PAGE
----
Tuesday, October 7, 2008

History DOES repeat...

here we are, 2008, and still no free, safe, legal abortion on demand... we've got an Abortion Law Reform Bill going to the Upper House today - and already there are government members trying to water it down!!!

Far out, way back in the 60s the fight was raging - backyard abortions were rife and women were dying... it was in 1967 that Bertram Wainer took up the battle against police corruption for protecting backyard abortionists and fought for the reproductive rights of women along with his partner Jo Wainer - eventually setting up the Fertility Control Clinic.

"Before 1969 and the Menhennit ruling abortion was completely illegal. It was conducted clandestinely. There were twelve doctors who provided reasonably safe, reasonably competent abortions, but at a very high price. You found them through an underground network - taxi drivers, pubs, mates (it was the usually the responsibility of the man involved to find the abortion provider and to pay for the abortion. The woman just risked her body, her life and her dignity).

In addition to that there were non-medically trained abortion providers, the most famous of whom was a butcher by trade who operated on kitchen tables around Footscray. Of course, not being a doctor he didn't have access to anaesthetics so he used to stuff a rag in the woman's mouth to stop her screaming and disturbing the neighbours.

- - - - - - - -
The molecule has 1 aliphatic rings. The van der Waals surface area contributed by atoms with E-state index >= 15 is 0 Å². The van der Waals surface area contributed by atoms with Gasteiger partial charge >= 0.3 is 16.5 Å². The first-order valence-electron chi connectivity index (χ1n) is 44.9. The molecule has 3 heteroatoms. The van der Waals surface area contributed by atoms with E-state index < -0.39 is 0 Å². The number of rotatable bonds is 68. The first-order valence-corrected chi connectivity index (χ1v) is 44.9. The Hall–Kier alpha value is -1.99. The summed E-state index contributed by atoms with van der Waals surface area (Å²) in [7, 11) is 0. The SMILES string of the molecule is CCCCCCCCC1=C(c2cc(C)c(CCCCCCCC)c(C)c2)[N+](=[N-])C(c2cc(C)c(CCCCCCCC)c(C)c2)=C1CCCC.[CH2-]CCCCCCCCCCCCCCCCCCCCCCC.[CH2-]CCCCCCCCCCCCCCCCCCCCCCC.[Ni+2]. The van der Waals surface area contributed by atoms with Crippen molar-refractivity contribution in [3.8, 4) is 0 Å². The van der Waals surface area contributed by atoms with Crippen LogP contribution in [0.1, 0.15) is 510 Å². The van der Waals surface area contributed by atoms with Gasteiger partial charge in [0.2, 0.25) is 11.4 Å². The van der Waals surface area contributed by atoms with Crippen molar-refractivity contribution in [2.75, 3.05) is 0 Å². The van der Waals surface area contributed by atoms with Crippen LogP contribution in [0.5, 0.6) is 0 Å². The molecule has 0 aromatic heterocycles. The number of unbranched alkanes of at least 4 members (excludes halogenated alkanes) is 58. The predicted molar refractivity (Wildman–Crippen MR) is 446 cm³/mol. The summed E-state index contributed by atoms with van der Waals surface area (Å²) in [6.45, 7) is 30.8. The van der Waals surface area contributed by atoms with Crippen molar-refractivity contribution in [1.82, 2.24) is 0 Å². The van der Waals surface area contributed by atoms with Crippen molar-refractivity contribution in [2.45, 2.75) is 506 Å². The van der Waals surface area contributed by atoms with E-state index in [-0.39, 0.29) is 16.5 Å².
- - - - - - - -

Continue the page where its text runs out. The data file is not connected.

If the providers got into trouble, they couldn't call an ambulance and have the woman admitted to hospital because they would have gone to jail for fifteen years or longer, whether a doctor or not. Women died. We will never know how many as they all had body disposal systems - dump them in Port Phillip Bay, bury them in Sherbrooke forest, arrange with the local undertaker to bury two bodies in one coffin.

It was a very dangerous and totally humiliating experience. It didn't stop women from having abortions, but it was very, very bad and a lot of women died. There was a whole ward at the Royal Women's Hospital devoted to women who were there as a result of damage from abortion - they had a thirty bed ward dedicated to it. 

There was a special room set aside for women who were dying. Septacaemia and gangrene were the major risks in the pre-antibiotic era."

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